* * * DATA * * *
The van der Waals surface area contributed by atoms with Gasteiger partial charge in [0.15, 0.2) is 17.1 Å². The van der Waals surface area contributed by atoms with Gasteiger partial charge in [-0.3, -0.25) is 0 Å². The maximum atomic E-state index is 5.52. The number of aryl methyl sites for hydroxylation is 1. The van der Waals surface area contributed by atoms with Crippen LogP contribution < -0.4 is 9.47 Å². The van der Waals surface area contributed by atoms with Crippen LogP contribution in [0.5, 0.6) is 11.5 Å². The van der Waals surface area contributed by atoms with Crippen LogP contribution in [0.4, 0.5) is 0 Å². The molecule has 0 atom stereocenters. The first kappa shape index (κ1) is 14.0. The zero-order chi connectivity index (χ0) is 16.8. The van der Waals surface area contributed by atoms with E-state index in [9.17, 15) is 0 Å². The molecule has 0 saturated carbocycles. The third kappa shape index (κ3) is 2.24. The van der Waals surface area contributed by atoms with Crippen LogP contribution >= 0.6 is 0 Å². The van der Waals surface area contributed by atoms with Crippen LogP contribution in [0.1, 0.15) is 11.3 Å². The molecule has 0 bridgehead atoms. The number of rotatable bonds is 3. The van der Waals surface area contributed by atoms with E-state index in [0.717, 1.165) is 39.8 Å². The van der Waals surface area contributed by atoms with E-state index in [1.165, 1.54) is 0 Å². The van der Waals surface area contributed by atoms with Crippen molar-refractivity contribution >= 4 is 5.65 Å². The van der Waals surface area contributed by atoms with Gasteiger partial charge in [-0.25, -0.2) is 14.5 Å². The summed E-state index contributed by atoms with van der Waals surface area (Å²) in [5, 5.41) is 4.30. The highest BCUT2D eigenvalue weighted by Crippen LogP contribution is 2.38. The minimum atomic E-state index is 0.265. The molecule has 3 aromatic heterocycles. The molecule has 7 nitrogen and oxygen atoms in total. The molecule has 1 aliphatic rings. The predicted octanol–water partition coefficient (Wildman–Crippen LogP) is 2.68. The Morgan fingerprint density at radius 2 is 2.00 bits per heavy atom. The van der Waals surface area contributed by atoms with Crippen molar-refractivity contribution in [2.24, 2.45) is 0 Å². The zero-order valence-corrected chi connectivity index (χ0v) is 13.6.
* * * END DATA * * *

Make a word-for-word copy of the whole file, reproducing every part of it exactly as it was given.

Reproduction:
The van der Waals surface area contributed by atoms with Gasteiger partial charge in [0.15, 0.2) is 17.1 Å². The van der Waals surface area contributed by atoms with Gasteiger partial charge in [-0.3, -0.25) is 0 Å². The maximum atomic E-state index is 5.52. The number of aryl methyl sites for hydroxylation is 1. The van der Waals surface area contributed by atoms with Crippen LogP contribution < -0.4 is 9.47 Å². The van der Waals surface area contributed by atoms with Crippen LogP contribution in [0.5, 0.6) is 11.5 Å². The van der Waals surface area contributed by atoms with Crippen LogP contribution in [0.4, 0.5) is 0 Å². The molecule has 0 atom stereocenters. The first kappa shape index (κ1) is 14.0. The zero-order chi connectivity index (χ0) is 16.8. The van der Waals surface area contributed by atoms with E-state index in [9.17, 15) is 0 Å². The molecule has 0 saturated carbocycles. The third kappa shape index (κ3) is 2.24. The van der Waals surface area contributed by atoms with Crippen LogP contribution >= 0.6 is 0 Å². The van der Waals surface area contributed by atoms with Crippen LogP contribution in [0.1, 0.15) is 11.3 Å². The molecule has 0 bridgehead atoms. The number of rotatable bonds is 3. The van der Waals surface area contributed by atoms with E-state index in [0.717, 1.165) is 39.8 Å². The van der Waals surface area contributed by atoms with E-state index in [1.165, 1.54) is 0 Å². The van der Waals surface area contributed by atoms with Crippen molar-refractivity contribution >= 4 is 5.65 Å². The van der Waals surface area contributed by atoms with Gasteiger partial charge in [-0.25, -0.2) is 14.5 Å². The summed E-state index contributed by atoms with van der Waals surface area (Å²) in [5, 5.41) is 4.30. The highest BCUT2D eigenvalue weighted by Crippen LogP contribution is 2.38. The minimum atomic E-state index is 0.265. The molecule has 3 aromatic heterocycles. The molecule has 7 nitrogen and oxygen atoms in total. The molecule has 1 aliphatic rings. The predicted octanol–water partition coefficient (Wildman–Crippen LogP) is 2.68. The Morgan fingerprint density at radius 2 is 2.00 bits per heavy atom. The van der Waals surface area contributed by atoms with Crippen molar-refractivity contribution in [2.24, 2.45) is 0 Å². The zero-order valence-corrected chi connectivity index (χ0v) is 13.6.